When I was younger, drinks, merriment and a late night were standard New Year’s fare. Obviously, my previous New Year’s celebrations killed too many brain cells because, these days, I’d prefer to celebrate with an alpine start and frozen extremities atop a snowy summit. When I really stop to think about it, I’m not sure which involves more suffering: a January 1 hangover or snowshoeing? I do, however, know which leaves me feeling better about myself! And so, as 2017 drew to a bitterly cold end, I made plans to start off 2018 in my favorite place: On Top!
Having discussed a holiday outing with Matt Clay when we last scrambled a few months ago, I was pleased to hear that he was still interested in joining despite, what promised to be, a chilly start. I was even more pleased to finally meet Matt’s lovely wife (and trail-breaking associate) Sandra. Together with Crux, we set out from Calgary at 6 am, braving treacherous icy and snow-blown roads. As we drove west, the temperature rose from -29 C to -16 C causing much excitement. By the time we reached our trailhead (the Sunshine Village parking lot), however, the temperature had dropped back to an unpleasant twenty below. Such is life in a climate where the local zoo has to move penguins inside due to extreme cold, I suppose. With the knowledge that a warmer mass of Pacific air was arriving at higher elevations, however, we wasted little time and started up the Healy Pass trail towards the Monarch Ramparts hoping to find warmer conditions (and great views) at elevation.
As we ascended the Healy Pass trail, the day’s first rays warmed the surrounding summits. Unfortunately, their effects would not be felt in the valley bottoms for hours…
Matt C. and Sandra snowshoe along the dull, densely forested Healy Pass trail. While Healy Pass is a spectacular place, the hike leading up to it is rather mundane. Having recently endured this trail on another trip, I opted to attempt it on skinny cross-country skis in the hopes of, at least, getting it over with quickly at the end of the day. As it turned out, the skis were only a minor advantage as many sections of the trail were too narrow to allow for the stylish descent I’d hoped for. Touring skis would be better here but their added weight would be a disadvantage on the trail’s many flat sections. Basically, the Healy Pass trail sucks regardless of your conveyance! For anyone else thinking about using skinny skis on this trail, I’d recommend using them until the E5 (Healy Creek) backcountry campground. Above this point, they were more trouble than they were worth!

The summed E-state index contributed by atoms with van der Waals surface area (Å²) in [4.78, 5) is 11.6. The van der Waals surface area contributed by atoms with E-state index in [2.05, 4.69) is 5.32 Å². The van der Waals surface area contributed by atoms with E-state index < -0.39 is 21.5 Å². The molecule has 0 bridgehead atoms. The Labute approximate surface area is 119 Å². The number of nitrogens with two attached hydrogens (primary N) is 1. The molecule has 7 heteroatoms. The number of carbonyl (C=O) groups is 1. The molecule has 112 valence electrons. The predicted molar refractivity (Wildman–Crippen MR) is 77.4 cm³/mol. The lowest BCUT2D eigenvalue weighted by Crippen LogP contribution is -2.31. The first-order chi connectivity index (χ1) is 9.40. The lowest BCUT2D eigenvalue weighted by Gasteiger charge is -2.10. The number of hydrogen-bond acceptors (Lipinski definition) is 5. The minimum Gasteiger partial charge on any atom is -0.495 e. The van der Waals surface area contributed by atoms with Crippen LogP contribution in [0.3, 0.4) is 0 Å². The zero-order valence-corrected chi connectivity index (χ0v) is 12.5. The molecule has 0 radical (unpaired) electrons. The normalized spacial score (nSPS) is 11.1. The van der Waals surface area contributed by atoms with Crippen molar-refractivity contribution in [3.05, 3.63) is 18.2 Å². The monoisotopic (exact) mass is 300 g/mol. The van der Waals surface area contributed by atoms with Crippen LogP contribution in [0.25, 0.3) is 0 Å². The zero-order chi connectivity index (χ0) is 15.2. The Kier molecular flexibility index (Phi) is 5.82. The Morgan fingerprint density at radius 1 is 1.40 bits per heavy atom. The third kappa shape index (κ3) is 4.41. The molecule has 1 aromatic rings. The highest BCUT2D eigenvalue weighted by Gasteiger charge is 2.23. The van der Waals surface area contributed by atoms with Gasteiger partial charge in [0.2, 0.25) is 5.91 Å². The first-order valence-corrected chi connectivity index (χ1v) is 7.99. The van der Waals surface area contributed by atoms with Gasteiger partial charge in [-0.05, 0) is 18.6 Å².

After an hour, we found the bridge over Healy Creek impassable thanks to recent snowfall. Luckily the damned creek was frozen stiff so we just skied/snowshoed across it. While we’d assumed that the temperature would rise as we climbed, it initially did quite the opposite – bottoming out below -30 C here.
Sandra manages a smile despite the extreme cold. The Healy Pass trail is as mundane as they come, however, so at least her fogging glasses and goggles didn’t cause her to miss anything.
After 7 km and 2 hours in the icy shade, we finally felt the sun’s warmth upon reaching a small clearing. This clearing granted us our first views (click to see larger) of the Monarch Ramparts (right) extending northward from their much larger namesake mountain (center). Taking a break, Matt C. and Sandra refueled while I switched from my ski gear into my mountaineering boots/snowshoes. Although Matt C. and Sandra had been discussing the cold for some time now, I hadn’t really noticed it until we stopped. As soon as we did, however, I froze instantly.
Beyond the small clearing, the dense forest we’d grown accustomed to quickly gave way to open alpine meadows. We passed the turnoff for Eohippus Lake and continued north towards Healy Pass for a short distance (about 150 m) before noticing a broken trail heading in the direction of the Monarch Ramparts; could it be?!
Fortuitously, the broken trail deposited us exactly where we hoped it would: a low angled ramp on the south shore of the tarn closest to Healy Pass. This feature is the safest way to ascend the Monarch Ramparts in winter conditions (click to see our route); other possibilities (including a direct ascent from Healy Pass) involve steeper, potentially avalanche-prone slopes.
All good things must come to an end…while we’d been happy to follow broken trail 1 km further than anticipated, the ‘shoe track we’d stumbled upon petered out at the base of the Ramparts leaving us (read: Matt C and Sandra) to break trail the rest of the way (thanks again guys!).
While the ascent up the Ramparts was tiring, the ever-improving views towards Mount Assiniboine provided a convenient excuse to take frequent photo breaks!